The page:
In the present study, Saaristo et al. have incorporated elements of all of the above studies and designed a clinical application with promise (5). They have utilized the lower abdominal flap (DIEP or MS free TRAM) and incorporated the superficial inguinal lymph nodes as a single unit and transferred the tissues to the breast and axillary region as a free tissue transfer. The vascular anastomosis was to the antegrade thoracodorsal vessels and the lymphatic anastomosis was to the retrograde thoracodorsal vessels. Postoperative lymphoscintigraphy demonstrated improved lymphatic flow in 5/6 patients. Upper extremity measurements were decreased in 7/9 patients. Decompressive physiotherapy and compression was no longer necessary in 3/9 patients. The authors have demonstrated the feasibility of this technique and demonstrated success in the majority of patients.

Caveats to the described technique are that it is feasible only for those women who have had prior mastectomy and suffer from lymphedema who desire delayed reconstruction. It seems to be more effective in women with early or soft lymphedema rather that chronic or fibrotic lymphedema. The severely scarred axilla following radiation therapy may pose additional problems related to the exposure of the recipient vessels and the anastomosis. There are donor site risks that include lower limb lymphedema and seroma. For that reason it is important to identify the lymphatic pathways preoperatively in order to avoid removing the lymph nodes that drain the lower extremity. The authors used lymphoscintigraphy pre and postoperatively to assess drainage. Another technology that is currently available to assess lymphatic flow is fluorescent angiography using indocyanine green (6). This has demonstrated success in the clinical setting of lymphedema for lymphatic mapping.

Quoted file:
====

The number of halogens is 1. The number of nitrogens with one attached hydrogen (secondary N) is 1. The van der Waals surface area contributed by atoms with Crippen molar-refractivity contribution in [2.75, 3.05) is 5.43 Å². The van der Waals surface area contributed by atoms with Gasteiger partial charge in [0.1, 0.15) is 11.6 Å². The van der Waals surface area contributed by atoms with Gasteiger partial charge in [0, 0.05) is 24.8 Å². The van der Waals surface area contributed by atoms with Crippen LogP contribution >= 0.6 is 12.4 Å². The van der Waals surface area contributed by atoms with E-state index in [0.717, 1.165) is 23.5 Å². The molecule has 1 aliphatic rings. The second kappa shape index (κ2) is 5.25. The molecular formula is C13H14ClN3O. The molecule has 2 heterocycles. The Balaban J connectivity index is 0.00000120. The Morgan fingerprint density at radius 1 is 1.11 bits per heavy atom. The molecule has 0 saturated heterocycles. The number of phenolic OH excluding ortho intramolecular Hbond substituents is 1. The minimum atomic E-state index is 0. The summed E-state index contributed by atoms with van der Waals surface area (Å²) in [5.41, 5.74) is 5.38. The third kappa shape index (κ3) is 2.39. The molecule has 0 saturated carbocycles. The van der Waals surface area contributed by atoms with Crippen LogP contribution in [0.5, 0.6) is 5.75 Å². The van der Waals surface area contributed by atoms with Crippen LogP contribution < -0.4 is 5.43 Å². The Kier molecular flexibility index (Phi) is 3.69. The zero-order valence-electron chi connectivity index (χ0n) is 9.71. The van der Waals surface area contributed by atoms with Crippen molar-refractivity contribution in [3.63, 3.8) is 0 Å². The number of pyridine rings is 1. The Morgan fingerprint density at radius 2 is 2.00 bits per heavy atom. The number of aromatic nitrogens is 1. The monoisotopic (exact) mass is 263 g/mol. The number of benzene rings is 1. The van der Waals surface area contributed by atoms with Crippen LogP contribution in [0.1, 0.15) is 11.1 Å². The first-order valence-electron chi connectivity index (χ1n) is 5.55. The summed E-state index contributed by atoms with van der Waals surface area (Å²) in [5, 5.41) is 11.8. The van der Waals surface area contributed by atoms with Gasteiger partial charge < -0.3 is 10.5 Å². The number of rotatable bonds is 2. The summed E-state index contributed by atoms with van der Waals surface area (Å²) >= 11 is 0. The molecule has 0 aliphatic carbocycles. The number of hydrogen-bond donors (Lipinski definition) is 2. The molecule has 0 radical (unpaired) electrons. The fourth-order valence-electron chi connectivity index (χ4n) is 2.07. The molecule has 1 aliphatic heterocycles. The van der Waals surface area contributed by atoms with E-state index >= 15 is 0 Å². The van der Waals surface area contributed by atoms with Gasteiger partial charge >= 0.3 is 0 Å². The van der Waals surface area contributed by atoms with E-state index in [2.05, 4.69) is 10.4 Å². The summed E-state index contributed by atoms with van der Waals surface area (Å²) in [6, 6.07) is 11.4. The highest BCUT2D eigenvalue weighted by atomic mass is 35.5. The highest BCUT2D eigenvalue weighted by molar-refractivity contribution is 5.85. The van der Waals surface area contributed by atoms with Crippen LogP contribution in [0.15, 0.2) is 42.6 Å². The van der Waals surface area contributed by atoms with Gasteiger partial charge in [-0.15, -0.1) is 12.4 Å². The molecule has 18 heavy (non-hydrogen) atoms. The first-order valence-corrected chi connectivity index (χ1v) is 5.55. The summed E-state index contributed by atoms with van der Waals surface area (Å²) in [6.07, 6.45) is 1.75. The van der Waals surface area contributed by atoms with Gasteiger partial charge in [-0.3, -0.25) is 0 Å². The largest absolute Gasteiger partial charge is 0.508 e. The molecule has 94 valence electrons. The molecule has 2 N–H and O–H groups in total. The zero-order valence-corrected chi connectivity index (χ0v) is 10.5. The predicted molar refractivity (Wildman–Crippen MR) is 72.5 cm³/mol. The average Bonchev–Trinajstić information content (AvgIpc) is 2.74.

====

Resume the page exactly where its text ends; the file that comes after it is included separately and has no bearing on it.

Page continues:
In summary, this study represents an important next step in the surgical management of lymphedema. There is a considerable amount of enthusiasm regarding these techniques that include microsurgical transfer of lymph nodes to the dorsal wrist or to the axillary region. Early outcomes are encouraging. As the global experience increases, results will surely become more predictable and reproducible.


Disclosure: The authors declare no conflict of interest.


  1. Slavin SA, Van den Abbeele AD, Losken A, et al. Return of Lymphatic Function After Flap Transfer for Acute Lymphedema. Ann Surg 1999;229:421-7.
  2. Tobbia D, Semple J, Baker A, et al. Experimental assessment of autologous lymph node transplantation as treatment of postsurgical lymphedema. Plast Reconstr Surg 2009;124:777-86.
  3. Lin CH, Ali R, Chen SC, Wallace C, et al. Vascularized groin lymph node transfer using the wrist as a recipient site for management of postmastectomy upper extremity lymphedema. Plast Reconstr Surg 2009;123:1265-75.
  4. Becker C, Assouad J, Riquet M, et al. Postmastectomy lymphedema: long-term results following microsurgical lymph node transplantation. Ann Surg 2006;243:313-5.
  5. Saaristo AM, Niemi TS, Viitanen TP, et al. Microvascular breast reconstruction and lymph node transfer for postmastectomy lymphedema patients. Ann Surg 2012;255:468-73.
  6. Yamamoto T, Yamamoto N, Doi K, et al. Indocyanine green-enhanced lymphography for upper extremity lymphedema: a novel severity staging system using dermal backflow patterns. Plast Reconstr Surg 2011;128:941-7.
Cite this article as: Nahabedian MY. Microvascular breast reconstruction and lymph node transfer for postmastectomy lymphedema patients. Gland Surg 2012;(1):1-2. DOI: 10.3978/ j.issn.2227-684X.2012.03.01